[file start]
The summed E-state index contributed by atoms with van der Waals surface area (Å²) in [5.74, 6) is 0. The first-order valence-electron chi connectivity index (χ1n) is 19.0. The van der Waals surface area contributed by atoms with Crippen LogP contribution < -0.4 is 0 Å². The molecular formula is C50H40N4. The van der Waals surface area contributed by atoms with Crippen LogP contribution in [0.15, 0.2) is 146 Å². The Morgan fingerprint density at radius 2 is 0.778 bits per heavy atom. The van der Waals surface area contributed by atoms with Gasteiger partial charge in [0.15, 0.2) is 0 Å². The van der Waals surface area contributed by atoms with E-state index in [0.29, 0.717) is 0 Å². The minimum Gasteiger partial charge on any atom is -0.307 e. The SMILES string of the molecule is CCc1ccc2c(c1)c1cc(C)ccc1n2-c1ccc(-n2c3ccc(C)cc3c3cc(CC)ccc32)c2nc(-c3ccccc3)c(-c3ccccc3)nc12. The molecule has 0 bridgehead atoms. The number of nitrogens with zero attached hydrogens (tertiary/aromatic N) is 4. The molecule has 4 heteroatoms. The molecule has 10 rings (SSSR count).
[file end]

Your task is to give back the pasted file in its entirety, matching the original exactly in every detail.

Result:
The summed E-state index contributed by atoms with van der Waals surface area (Å²) in [5.74, 6) is 0. The first-order valence-electron chi connectivity index (χ1n) is 19.0. The van der Waals surface area contributed by atoms with Crippen LogP contribution < -0.4 is 0 Å². The molecular formula is C50H40N4. The van der Waals surface area contributed by atoms with Crippen LogP contribution in [0.15, 0.2) is 146 Å². The Morgan fingerprint density at radius 2 is 0.778 bits per heavy atom. The van der Waals surface area contributed by atoms with Gasteiger partial charge in [0.15, 0.2) is 0 Å². The van der Waals surface area contributed by atoms with E-state index in [0.29, 0.717) is 0 Å². The minimum Gasteiger partial charge on any atom is -0.307 e. The SMILES string of the molecule is CCc1ccc2c(c1)c1cc(C)ccc1n2-c1ccc(-n2c3ccc(C)cc3c3cc(CC)ccc32)c2nc(-c3ccccc3)c(-c3ccccc3)nc12. The molecule has 0 bridgehead atoms. The number of nitrogens with zero attached hydrogens (tertiary/aromatic N) is 4. The molecule has 4 heteroatoms. The molecule has 10 rings (SSSR count).